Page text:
Buddy montage

We had a classic montage as Sam Wilson became Captain America. Refusing to take any super-soldier serum, he embarked on a Rocky Balboa-esque training regime to improve his fitness and ability to handle Captain America’s shield. He did have a little help from the Wakandans as they fashioned him a new suit after his previous one was destroyed in the fight with John Walker. We’re all set up for a climactic battle between Sam, Bucky, Walker and The Flag-Smashers.

The Wakandans also finally got their hands on Zemo as Bucky handed him over after finding him at the memorial of the Sokovian bombing in Age of Ultron. Zemo made one final attempt to manipulate Bucky but he once again demonstrated he had truly broken Hydra’s power over him. Zemo accepted his fate but I can’t help feeling this isn’t the end of his story. He will be held on The Raft, the floating prison looked after by Thunderbolt Ross. But you can’t help thinking that he’ll reappear in the upcoming Thunderbolt series. He’s too good a character not to return at some point in the future.

Pacing

I’ve been critical of some elements of this series. Although I enjoyed this episode, I found the pacing of it very peculiar. It felt like an epilogue or a prologue rather than the penultimate episode where you expect tension to be building towards an epic climax. The reappearance of relatively minor characters we’ve not seen since episode one was odd. I expect we will see more of this in the final episode as Bucky attempts to right some of his past wrongs, particularly the killing of Yori’s son. Those characters needed to have appeared more through the series. Otherwise, they appear to be nothing more than an afterthought or misused plot device. In spite of my frustrations with this series at times, you know Marvel will produce a fabulous finale.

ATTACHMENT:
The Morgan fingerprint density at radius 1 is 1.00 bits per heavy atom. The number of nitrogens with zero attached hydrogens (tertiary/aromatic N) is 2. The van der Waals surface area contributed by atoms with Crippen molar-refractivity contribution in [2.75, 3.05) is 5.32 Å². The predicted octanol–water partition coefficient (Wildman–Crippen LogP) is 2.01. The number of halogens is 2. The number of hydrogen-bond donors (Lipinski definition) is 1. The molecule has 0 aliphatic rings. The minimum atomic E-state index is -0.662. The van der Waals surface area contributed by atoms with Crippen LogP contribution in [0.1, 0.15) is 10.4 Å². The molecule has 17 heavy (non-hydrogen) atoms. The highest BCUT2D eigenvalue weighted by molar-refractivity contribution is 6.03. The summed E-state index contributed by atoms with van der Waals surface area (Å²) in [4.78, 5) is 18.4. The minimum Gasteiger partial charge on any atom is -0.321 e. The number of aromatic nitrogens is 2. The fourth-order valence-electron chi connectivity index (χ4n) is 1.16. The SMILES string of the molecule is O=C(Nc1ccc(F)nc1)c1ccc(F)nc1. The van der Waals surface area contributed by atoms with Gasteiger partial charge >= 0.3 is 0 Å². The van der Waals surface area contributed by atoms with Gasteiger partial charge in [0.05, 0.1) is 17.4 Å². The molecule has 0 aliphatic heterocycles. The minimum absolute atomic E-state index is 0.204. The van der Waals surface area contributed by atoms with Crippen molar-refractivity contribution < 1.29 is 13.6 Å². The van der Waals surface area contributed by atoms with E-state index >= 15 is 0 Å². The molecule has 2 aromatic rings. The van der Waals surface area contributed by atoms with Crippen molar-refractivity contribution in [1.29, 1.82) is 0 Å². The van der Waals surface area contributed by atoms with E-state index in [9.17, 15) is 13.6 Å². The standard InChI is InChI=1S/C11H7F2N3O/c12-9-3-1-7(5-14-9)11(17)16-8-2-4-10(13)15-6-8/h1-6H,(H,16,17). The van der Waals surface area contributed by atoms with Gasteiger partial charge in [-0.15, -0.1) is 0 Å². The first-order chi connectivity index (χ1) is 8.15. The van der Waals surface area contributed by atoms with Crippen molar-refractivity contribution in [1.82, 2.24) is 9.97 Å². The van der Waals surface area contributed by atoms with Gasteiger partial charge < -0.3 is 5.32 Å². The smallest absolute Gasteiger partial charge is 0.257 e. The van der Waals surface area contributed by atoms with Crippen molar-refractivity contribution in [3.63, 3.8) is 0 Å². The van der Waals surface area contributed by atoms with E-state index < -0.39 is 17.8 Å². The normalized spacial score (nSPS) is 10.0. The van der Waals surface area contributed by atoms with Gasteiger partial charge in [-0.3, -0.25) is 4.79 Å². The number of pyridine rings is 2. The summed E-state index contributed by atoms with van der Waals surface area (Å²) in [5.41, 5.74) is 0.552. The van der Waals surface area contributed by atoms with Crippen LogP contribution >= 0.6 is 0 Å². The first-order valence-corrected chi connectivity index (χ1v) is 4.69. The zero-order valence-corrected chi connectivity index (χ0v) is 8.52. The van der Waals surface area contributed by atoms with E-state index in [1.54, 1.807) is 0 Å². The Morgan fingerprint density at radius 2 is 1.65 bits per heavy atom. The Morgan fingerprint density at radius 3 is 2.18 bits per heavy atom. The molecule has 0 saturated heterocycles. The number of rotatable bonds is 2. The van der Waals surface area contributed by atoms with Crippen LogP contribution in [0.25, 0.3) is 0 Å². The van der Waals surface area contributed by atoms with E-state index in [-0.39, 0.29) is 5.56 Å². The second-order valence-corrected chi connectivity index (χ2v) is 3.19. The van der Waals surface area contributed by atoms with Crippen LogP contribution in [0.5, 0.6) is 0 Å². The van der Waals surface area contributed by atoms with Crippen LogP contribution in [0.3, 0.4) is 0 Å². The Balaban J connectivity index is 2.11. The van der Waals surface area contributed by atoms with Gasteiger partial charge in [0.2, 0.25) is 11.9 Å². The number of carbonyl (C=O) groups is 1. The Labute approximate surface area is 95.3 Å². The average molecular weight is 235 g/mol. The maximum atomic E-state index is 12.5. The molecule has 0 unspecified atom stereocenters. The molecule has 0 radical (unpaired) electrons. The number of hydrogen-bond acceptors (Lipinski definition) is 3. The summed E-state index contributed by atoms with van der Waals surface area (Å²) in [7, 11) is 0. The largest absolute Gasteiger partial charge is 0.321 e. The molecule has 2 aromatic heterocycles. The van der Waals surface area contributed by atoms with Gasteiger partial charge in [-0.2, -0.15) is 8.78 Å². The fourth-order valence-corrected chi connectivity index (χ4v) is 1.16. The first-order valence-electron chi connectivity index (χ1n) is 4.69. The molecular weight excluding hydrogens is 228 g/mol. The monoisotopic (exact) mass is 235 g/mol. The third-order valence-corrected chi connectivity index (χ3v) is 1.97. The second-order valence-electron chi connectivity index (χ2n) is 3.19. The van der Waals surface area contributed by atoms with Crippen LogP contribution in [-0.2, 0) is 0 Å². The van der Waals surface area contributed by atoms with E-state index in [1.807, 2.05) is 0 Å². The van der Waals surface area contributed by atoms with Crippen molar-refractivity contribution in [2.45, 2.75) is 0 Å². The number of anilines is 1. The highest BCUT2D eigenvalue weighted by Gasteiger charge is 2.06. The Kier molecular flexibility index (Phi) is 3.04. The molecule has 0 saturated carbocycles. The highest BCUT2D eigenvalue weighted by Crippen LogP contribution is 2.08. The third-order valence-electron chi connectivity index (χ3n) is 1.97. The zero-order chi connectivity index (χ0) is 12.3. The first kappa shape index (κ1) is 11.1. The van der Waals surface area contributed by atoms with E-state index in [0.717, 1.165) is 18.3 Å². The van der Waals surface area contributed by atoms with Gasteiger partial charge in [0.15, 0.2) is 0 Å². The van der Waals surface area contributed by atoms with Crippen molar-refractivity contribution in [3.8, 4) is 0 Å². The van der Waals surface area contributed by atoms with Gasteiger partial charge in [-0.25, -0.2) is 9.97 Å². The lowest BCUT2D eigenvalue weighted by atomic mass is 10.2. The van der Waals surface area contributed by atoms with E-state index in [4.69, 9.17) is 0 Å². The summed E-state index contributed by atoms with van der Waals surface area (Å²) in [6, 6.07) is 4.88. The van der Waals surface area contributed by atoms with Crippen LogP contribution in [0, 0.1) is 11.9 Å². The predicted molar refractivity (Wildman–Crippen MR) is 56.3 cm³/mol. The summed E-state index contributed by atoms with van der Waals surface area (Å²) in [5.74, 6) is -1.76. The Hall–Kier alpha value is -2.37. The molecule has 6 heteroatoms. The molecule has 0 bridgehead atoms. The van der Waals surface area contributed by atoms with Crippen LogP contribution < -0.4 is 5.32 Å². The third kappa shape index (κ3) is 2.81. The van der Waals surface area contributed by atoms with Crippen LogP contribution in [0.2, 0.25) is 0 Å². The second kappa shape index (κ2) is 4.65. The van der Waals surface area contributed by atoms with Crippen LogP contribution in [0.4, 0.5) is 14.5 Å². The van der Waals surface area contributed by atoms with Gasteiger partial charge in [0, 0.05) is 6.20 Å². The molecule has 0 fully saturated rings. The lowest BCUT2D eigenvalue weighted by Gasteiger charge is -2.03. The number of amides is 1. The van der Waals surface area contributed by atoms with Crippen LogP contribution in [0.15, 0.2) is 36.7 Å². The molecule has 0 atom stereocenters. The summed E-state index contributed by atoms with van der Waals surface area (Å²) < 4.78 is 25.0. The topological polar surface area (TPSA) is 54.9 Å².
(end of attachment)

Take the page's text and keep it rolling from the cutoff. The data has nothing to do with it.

CULTURE CROSSING SCORE 8/10


Thank you for reading our review of The Falcon and The Winter Soldier episode five. Do you agree or disagree with our points or have anything to add? If so, leave us a comment below.


Read our The Falcon and The Winter Soldier episode four review HERE.

Read IMDB information about The Falcon and The Winter Soldier HERE.

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Cobra Kai Season 4 – Review

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Netflix

Cobra Kai season four is out now on Netflix and the All Valley is back and better than ever. Here’s our review.

SPOILERS: If you’re reading this then you’ve probably seen the show, but if not there are spoilers ahead.

It’s January, and new shows are popping up everywhere. This brings us to the show that I and my friends have been holding our breaths for: the fourth season of the hit Netflix series Cobra Kai! After three seasons, I wondered if there was anything left to mine from the Karate Kid lore or the Johnny/Daniel dynamic. I am happy to report that this might be my favourite season yet! It manages to not only expand upon the universe it has created, but to bring in a new villain, who is so bad that he threatens to outdo even John Kreese!

Alliance

Season four sets us off where the third left off, with Johnny and Daniel having joined forces to fight Cobra Kai. Their friendship arc is the glue that holds this season together. The story focuses largely on whether they will be able to pull it together and make their partnership work. As in previous seasons, their relationship has its ups and downs. The stakes are heightened, however, as the season leads up to the All-Valley Tournament. A bet between the three senseis – Kreese, Daniel, and Johnny – means that losing the All Valley is losing the title of sensei.